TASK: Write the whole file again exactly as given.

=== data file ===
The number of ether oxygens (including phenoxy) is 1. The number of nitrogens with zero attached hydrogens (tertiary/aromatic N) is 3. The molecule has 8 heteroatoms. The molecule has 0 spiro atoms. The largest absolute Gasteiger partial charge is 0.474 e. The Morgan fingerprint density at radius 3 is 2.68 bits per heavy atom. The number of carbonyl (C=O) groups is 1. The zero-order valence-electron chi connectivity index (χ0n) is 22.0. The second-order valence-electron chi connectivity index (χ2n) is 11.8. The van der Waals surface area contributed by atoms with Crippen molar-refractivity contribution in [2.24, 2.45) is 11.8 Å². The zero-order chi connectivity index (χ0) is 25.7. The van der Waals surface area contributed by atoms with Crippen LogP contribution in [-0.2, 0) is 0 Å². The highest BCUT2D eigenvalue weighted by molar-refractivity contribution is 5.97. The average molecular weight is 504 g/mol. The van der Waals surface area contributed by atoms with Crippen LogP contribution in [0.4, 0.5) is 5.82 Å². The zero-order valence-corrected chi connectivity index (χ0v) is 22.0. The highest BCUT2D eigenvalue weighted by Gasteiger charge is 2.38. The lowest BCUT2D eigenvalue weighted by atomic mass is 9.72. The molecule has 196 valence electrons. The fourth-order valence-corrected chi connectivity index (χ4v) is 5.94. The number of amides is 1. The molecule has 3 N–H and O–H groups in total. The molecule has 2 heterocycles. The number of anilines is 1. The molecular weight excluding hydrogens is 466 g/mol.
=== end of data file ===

The number of ether oxygens (including phenoxy) is 1. The number of nitrogens with zero attached hydrogens (tertiary/aromatic N) is 3. The molecule has 8 heteroatoms. The molecule has 0 spiro atoms. The largest absolute Gasteiger partial charge is 0.474 e. The Morgan fingerprint density at radius 3 is 2.68 bits per heavy atom. The number of carbonyl (C=O) groups is 1. The zero-order valence-electron chi connectivity index (χ0n) is 22.0. The second-order valence-electron chi connectivity index (χ2n) is 11.8. The van der Waals surface area contributed by atoms with Crippen molar-refractivity contribution in [2.24, 2.45) is 11.8 Å². The zero-order chi connectivity index (χ0) is 25.7. The van der Waals surface area contributed by atoms with Crippen LogP contribution in [-0.2, 0) is 0 Å². The highest BCUT2D eigenvalue weighted by molar-refractivity contribution is 5.97. The average molecular weight is 504 g/mol. The van der Waals surface area contributed by atoms with Crippen LogP contribution in [0.4, 0.5) is 5.82 Å². The zero-order valence-corrected chi connectivity index (χ0v) is 22.0. The highest BCUT2D eigenvalue weighted by Gasteiger charge is 2.38. The lowest BCUT2D eigenvalue weighted by atomic mass is 9.72. The molecule has 196 valence electrons. The fourth-order valence-corrected chi connectivity index (χ4v) is 5.94. The number of amides is 1. The molecule has 3 N–H and O–H groups in total. The molecule has 2 heterocycles. The number of anilines is 1. The molecular weight excluding hydrogens is 466 g/mol.